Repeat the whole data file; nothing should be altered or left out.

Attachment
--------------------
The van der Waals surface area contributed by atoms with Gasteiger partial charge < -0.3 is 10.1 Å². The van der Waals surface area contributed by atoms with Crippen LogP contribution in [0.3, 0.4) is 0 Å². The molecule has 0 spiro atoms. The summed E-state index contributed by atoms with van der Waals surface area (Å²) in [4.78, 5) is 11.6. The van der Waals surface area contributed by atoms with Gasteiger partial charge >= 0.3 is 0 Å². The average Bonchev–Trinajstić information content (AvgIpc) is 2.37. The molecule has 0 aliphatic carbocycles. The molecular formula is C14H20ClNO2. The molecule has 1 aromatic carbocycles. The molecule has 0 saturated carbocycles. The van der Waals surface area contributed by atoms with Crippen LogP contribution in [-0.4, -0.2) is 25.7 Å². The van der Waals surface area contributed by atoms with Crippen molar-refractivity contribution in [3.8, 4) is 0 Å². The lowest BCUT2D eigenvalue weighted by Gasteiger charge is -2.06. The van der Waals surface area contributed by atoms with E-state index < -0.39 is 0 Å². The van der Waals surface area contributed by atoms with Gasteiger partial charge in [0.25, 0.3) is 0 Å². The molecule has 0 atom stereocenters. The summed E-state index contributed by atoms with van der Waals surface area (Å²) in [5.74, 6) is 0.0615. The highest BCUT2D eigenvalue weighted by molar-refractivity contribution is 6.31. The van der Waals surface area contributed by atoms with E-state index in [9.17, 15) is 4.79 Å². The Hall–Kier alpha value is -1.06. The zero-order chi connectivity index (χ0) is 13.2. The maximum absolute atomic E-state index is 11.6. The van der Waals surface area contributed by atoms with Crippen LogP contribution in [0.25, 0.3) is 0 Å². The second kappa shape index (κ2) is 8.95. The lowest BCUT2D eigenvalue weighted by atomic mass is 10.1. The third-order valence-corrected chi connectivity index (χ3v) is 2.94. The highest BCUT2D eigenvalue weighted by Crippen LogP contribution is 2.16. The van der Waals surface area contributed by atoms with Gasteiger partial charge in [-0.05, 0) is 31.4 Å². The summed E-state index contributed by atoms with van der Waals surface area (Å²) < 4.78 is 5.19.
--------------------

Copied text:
The van der Waals surface area contributed by atoms with Gasteiger partial charge < -0.3 is 10.1 Å². The van der Waals surface area contributed by atoms with Crippen LogP contribution in [0.3, 0.4) is 0 Å². The molecule has 0 spiro atoms. The summed E-state index contributed by atoms with van der Waals surface area (Å²) in [4.78, 5) is 11.6. The van der Waals surface area contributed by atoms with Gasteiger partial charge >= 0.3 is 0 Å². The average Bonchev–Trinajstić information content (AvgIpc) is 2.37. The molecule has 0 aliphatic carbocycles. The molecular formula is C14H20ClNO2. The molecule has 1 aromatic carbocycles. The molecule has 0 saturated carbocycles. The van der Waals surface area contributed by atoms with Crippen LogP contribution in [-0.4, -0.2) is 25.7 Å². The van der Waals surface area contributed by atoms with Crippen molar-refractivity contribution in [3.8, 4) is 0 Å². The lowest BCUT2D eigenvalue weighted by Gasteiger charge is -2.06. The van der Waals surface area contributed by atoms with E-state index < -0.39 is 0 Å². The van der Waals surface area contributed by atoms with Gasteiger partial charge in [0.25, 0.3) is 0 Å². The molecule has 0 atom stereocenters. The summed E-state index contributed by atoms with van der Waals surface area (Å²) in [5.74, 6) is 0.0615. The highest BCUT2D eigenvalue weighted by molar-refractivity contribution is 6.31. The van der Waals surface area contributed by atoms with E-state index in [9.17, 15) is 4.79 Å². The Hall–Kier alpha value is -1.06. The zero-order chi connectivity index (χ0) is 13.2. The maximum absolute atomic E-state index is 11.6. The van der Waals surface area contributed by atoms with Crippen LogP contribution in [0.25, 0.3) is 0 Å². The second kappa shape index (κ2) is 8.95. The lowest BCUT2D eigenvalue weighted by atomic mass is 10.1. The third-order valence-corrected chi connectivity index (χ3v) is 2.94. The highest BCUT2D eigenvalue weighted by Crippen LogP contribution is 2.16. The van der Waals surface area contributed by atoms with Gasteiger partial charge in [-0.05, 0) is 31.4 Å². The summed E-state index contributed by atoms with van der Waals surface area (Å²) < 4.78 is 5.19.